Fifty years in the works: Airport express road to become dual-carriageway

Hungarian version of the article: Ötven évet vártunk rá: kétszer két sávos lesz a repülőtérre vezető út

Written by: Csaba Domonkos

November 11, 2020 at 11:00 AM

Although not many people are travelling by plane during the pandemic, everyone agrees that better transport is needed between Liszt Ferenc International Airport and the Budapest city centre. A new rail connection to the airport is in the works, and now a design tender for expanding the expressway to the airport to two lanes in each direction has been announced. But how has Budapest grown out of the road that served the airport for decades?

The road connecting the airport to Budapest opened 77 years ago in 1943. At the time it was state of the art. The plans incorporated aspects of the Italian autostrada and expected the road to be used by fast vehicles only. As a result, it was designed for speeds of up to 100 km/h.

In addition, the country’s first expressway opened much earlier than the airport which it was intended to serve. The road was opened in 1943, while the airport only received passengers for the first time years later, in 1950. True, the World War and subsequent reconstruction intervened.

As private individuals were practically barred from owning cars between 1950 and 1958 the road was hardly used. It only began serving its purpose – a fast route to the airport – in the 1960s, when private vehicle ownership and travel overall increased.

The expressway when opened (Photo: Magyar Építőművészet, 1 January 1944)

When Ferihegy was chosen as the site of the new airport, the decision to ensure quick transportation to it was also reached. A road was seen as the easiest solution. Three routes were considered. The first would have run along Maglódi Road, Fehér Road and Kerepesi Road to reach Rákóczi Road. Another would have run along Gyömrői Road, Vaspálya Street connecting to the city centre through Kőbányai Road and Baross Street. The final, and implemented solution, branched off from Üllői Road.

The final road can be divided into three distinct sections. The first was Üllői Road itself, from here a new section was added that connect with Gyömrői Road over the train tracks and ran in the middle of the roadway separated from other traffic. Houses were destroyed along Gyömrői road to ensure the required width.

The accepted route (Source: Magyar Építőművészet, 1941/1–12.)

A total of two overpasses and three underpasses were constructed as part of the 9 Million Pengő investment. No hard shoulder was included, and lengths of the road were controlled access to ensure cars could glide safely along. In the modern-day this has become a route of many problems, as if even a minor accident occurs in such a closed system, the whole road can be blocked.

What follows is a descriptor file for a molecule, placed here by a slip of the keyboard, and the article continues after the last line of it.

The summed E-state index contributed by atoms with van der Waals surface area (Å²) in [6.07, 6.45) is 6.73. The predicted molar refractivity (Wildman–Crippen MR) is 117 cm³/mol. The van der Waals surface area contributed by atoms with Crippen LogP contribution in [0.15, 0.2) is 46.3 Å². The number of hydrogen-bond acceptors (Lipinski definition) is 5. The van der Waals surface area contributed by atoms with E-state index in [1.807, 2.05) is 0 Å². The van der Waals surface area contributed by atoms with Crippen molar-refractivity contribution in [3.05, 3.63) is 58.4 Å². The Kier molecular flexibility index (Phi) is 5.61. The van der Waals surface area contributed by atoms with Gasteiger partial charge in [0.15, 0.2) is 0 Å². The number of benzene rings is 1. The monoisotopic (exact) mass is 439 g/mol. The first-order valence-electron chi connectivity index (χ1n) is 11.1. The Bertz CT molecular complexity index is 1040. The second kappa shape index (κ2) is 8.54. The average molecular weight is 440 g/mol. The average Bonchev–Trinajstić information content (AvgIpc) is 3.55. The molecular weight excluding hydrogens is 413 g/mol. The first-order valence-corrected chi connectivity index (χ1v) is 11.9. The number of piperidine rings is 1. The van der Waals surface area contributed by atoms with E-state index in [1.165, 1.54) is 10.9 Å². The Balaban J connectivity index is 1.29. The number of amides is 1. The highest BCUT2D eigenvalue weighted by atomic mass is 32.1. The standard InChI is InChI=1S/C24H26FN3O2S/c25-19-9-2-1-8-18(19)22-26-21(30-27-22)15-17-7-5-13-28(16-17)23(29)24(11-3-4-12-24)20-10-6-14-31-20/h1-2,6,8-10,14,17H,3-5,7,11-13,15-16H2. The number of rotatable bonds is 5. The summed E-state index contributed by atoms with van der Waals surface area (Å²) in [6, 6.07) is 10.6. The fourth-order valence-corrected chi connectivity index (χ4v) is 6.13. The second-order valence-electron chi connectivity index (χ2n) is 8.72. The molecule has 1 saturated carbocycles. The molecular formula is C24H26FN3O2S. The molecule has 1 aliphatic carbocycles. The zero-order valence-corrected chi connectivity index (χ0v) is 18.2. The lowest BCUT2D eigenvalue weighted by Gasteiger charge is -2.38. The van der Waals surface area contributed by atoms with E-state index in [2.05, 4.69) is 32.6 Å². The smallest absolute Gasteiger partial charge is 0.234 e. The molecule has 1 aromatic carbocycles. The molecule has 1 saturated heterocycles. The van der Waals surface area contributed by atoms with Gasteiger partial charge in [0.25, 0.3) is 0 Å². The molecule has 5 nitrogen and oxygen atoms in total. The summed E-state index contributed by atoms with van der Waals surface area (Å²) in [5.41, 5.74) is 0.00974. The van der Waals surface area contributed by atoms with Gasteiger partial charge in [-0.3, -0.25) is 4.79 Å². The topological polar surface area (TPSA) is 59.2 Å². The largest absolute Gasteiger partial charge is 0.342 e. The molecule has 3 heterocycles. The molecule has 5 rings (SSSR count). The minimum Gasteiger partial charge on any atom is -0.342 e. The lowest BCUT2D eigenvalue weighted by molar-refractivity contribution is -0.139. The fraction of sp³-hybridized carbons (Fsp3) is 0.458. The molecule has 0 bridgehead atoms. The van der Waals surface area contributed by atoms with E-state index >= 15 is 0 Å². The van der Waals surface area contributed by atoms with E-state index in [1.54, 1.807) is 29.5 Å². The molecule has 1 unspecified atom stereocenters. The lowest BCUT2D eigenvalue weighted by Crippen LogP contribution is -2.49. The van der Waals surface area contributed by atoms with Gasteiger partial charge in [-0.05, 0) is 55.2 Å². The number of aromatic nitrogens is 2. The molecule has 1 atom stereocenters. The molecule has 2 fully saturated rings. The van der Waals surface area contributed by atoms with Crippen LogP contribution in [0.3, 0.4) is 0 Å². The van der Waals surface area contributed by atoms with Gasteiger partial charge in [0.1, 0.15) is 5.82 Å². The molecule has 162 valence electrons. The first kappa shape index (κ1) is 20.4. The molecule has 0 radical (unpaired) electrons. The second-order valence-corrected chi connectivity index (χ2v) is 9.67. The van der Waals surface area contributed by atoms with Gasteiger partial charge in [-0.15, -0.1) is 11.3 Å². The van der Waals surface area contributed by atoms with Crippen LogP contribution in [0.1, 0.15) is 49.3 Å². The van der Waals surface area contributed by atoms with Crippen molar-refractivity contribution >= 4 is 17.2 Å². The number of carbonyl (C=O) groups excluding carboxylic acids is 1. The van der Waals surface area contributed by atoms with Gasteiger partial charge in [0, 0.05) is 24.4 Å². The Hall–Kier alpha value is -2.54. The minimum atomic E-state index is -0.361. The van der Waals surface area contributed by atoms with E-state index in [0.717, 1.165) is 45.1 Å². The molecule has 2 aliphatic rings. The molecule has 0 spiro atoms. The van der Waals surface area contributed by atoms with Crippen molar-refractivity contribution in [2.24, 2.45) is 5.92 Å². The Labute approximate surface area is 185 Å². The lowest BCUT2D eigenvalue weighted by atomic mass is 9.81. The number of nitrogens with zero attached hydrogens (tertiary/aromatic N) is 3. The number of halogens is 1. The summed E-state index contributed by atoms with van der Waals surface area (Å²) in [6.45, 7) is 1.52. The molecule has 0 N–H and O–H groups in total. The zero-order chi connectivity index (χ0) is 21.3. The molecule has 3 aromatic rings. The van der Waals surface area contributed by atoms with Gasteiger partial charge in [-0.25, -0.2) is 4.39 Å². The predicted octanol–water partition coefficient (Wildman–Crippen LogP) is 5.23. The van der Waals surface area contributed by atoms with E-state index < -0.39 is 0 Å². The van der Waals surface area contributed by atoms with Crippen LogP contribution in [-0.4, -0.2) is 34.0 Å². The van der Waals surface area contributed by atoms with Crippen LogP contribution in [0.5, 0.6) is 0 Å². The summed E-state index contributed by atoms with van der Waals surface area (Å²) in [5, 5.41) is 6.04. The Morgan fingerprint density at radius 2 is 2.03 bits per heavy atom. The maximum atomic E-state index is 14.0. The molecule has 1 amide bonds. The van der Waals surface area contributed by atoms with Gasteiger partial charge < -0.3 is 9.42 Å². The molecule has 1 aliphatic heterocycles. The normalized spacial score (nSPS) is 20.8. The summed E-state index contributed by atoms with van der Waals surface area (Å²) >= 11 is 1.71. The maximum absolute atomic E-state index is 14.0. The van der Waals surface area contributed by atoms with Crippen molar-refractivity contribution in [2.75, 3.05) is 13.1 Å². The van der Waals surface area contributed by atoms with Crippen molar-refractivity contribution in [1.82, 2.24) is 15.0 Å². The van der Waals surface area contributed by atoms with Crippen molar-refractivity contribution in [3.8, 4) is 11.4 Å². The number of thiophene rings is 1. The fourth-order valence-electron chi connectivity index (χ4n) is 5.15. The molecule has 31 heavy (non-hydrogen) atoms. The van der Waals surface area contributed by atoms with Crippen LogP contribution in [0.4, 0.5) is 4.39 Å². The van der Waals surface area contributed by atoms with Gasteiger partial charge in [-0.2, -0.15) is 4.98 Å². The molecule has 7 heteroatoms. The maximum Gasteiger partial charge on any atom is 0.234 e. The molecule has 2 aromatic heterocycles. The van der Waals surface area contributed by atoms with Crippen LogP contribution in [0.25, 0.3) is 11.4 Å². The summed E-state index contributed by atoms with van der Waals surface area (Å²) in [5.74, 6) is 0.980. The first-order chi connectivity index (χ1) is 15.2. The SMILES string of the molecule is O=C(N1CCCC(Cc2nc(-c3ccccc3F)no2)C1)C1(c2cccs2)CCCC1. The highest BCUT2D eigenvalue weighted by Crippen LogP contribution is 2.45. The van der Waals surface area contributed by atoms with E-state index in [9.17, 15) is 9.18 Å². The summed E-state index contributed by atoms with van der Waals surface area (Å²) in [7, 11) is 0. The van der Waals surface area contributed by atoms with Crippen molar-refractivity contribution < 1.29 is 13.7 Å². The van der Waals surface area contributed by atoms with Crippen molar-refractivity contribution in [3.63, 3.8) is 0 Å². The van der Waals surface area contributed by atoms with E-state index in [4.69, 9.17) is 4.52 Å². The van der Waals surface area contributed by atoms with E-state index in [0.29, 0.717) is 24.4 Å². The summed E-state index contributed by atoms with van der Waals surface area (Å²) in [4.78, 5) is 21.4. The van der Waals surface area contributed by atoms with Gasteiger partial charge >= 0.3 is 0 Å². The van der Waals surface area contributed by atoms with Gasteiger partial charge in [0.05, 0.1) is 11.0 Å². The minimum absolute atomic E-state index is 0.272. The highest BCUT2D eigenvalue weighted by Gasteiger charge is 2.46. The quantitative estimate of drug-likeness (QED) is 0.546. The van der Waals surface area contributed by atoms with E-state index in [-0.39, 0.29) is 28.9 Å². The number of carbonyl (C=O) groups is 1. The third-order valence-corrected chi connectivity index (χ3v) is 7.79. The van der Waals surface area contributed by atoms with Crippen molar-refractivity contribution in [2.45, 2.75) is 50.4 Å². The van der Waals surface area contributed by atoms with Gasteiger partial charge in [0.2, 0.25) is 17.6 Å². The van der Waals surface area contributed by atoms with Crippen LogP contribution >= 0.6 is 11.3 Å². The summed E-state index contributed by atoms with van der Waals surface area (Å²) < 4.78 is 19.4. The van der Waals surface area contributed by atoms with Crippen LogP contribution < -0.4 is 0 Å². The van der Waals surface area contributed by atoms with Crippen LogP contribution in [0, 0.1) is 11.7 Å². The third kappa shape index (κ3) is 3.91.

The fact that the road was not enough to serve the airport was apparent by the 1970s, and several plans have been drawn to provide rail transport. In fact, Metro line M3 was originally planned to run all the way to the airport. The station on Határ Road was built in a way to ensure an airport branch could be added, but the economic constraints of the 1970s and 1980s led to limitations.

Various renovations were carried out. In 1986 the overpasses at Újhegyi Road and Gyömrői Road were rebuilt. In the 1990s, plans for the expansion of the road surfaced. By 1996 newspapers were reporting that the road would have a total of six lanes, as the Budapest magazine of Népszabadság wrote on 19 April 1996:

"Soon visitors will travel to Ferihegy Airport on a modern, three-lane highway. Tibor Jancsa, an employee of the Transport Department of the Mayor Office, has told us that the modernisation of the road leading to the airport cannot be postponed much longer."

Between July and November 1986 the overpasses were repaired (Photo: Esti Hírlap, 31 July 1986)

Other unique solutions to airport transit were trialled in the 1980s. One of these was PALT (passengers and luggage together) busses. These services would have departed from the city centre and taken passengers directly to their flights, with passport control and check-in being handled on the bus. The front of the bus could even be raised to the door of the aeroplane. The Ikarus prototypes were promising but ultimately never deployed.

Thus, the expressway has remained the only path to the airport. It isn't even much of an expressway anymore, with 50 kph and 70 kph speed limits imposed on several sections. The situation will change soon, as PestBuda reported in February 2020, plans for a rail link to the airport have been completed, ensuring that a fast and efficient, guided transportation option will soon be available.

Repairs in 1977 (Photo: Fortepan/No: 194920)

In the future, access will not be handled by a single route. The rail link is being built alongside the expressway and not instead of it. With the planned reconstruction the road will also be more efficient, with two lanes in either direction from Kőbánya-Kispest outwards.

The sections of Gyömrői Road currently fenced off will also be opened and a completely new order of traffic created. Developments to support cycling are also planned on the section. Interestingly, in 1943 separate road sections were created for freight traffic and cyclists along Gyömrői Road in 1943.

Hopefully, once the pandemic has ended, and international travel and airport traffic recovers, the city centre and the airport will be connected by modern and efficient road and rail links.

Cover photo: Road leading to the airport in 1970 (Photo: Fortepan/No.: 97860)


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